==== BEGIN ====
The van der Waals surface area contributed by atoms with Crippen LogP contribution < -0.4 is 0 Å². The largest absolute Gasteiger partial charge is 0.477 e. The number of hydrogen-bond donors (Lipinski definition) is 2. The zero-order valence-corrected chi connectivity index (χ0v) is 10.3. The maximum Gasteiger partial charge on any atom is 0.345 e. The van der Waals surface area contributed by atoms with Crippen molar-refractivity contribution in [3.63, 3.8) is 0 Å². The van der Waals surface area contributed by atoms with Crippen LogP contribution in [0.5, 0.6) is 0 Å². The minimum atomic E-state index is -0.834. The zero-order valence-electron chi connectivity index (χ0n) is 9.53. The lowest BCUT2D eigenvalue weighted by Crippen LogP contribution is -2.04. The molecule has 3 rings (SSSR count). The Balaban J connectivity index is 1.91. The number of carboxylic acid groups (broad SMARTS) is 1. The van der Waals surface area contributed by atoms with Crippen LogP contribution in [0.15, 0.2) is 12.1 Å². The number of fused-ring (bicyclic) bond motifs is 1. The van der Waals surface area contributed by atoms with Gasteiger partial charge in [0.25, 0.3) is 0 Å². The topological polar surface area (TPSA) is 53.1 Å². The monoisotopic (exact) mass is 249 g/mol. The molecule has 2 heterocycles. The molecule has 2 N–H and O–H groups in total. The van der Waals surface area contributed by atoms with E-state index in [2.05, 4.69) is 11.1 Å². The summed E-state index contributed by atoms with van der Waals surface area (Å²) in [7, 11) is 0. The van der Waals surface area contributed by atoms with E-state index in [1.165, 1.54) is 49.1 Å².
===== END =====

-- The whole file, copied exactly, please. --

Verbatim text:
The van der Waals surface area contributed by atoms with Crippen LogP contribution < -0.4 is 0 Å². The largest absolute Gasteiger partial charge is 0.477 e. The number of hydrogen-bond donors (Lipinski definition) is 2. The zero-order valence-corrected chi connectivity index (χ0v) is 10.3. The maximum Gasteiger partial charge on any atom is 0.345 e. The van der Waals surface area contributed by atoms with Crippen molar-refractivity contribution in [3.63, 3.8) is 0 Å². The van der Waals surface area contributed by atoms with Crippen LogP contribution in [0.5, 0.6) is 0 Å². The minimum atomic E-state index is -0.834. The zero-order valence-electron chi connectivity index (χ0n) is 9.53. The lowest BCUT2D eigenvalue weighted by Crippen LogP contribution is -2.04. The molecule has 3 rings (SSSR count). The Balaban J connectivity index is 1.91. The number of carboxylic acid groups (broad SMARTS) is 1. The van der Waals surface area contributed by atoms with Crippen LogP contribution in [0.15, 0.2) is 12.1 Å². The number of fused-ring (bicyclic) bond motifs is 1. The van der Waals surface area contributed by atoms with Gasteiger partial charge in [0.25, 0.3) is 0 Å². The topological polar surface area (TPSA) is 53.1 Å². The monoisotopic (exact) mass is 249 g/mol. The molecule has 2 heterocycles. The molecule has 2 N–H and O–H groups in total. The van der Waals surface area contributed by atoms with E-state index in [2.05, 4.69) is 11.1 Å². The summed E-state index contributed by atoms with van der Waals surface area (Å²) in [7, 11) is 0. The van der Waals surface area contributed by atoms with E-state index in [1.165, 1.54) is 49.1 Å².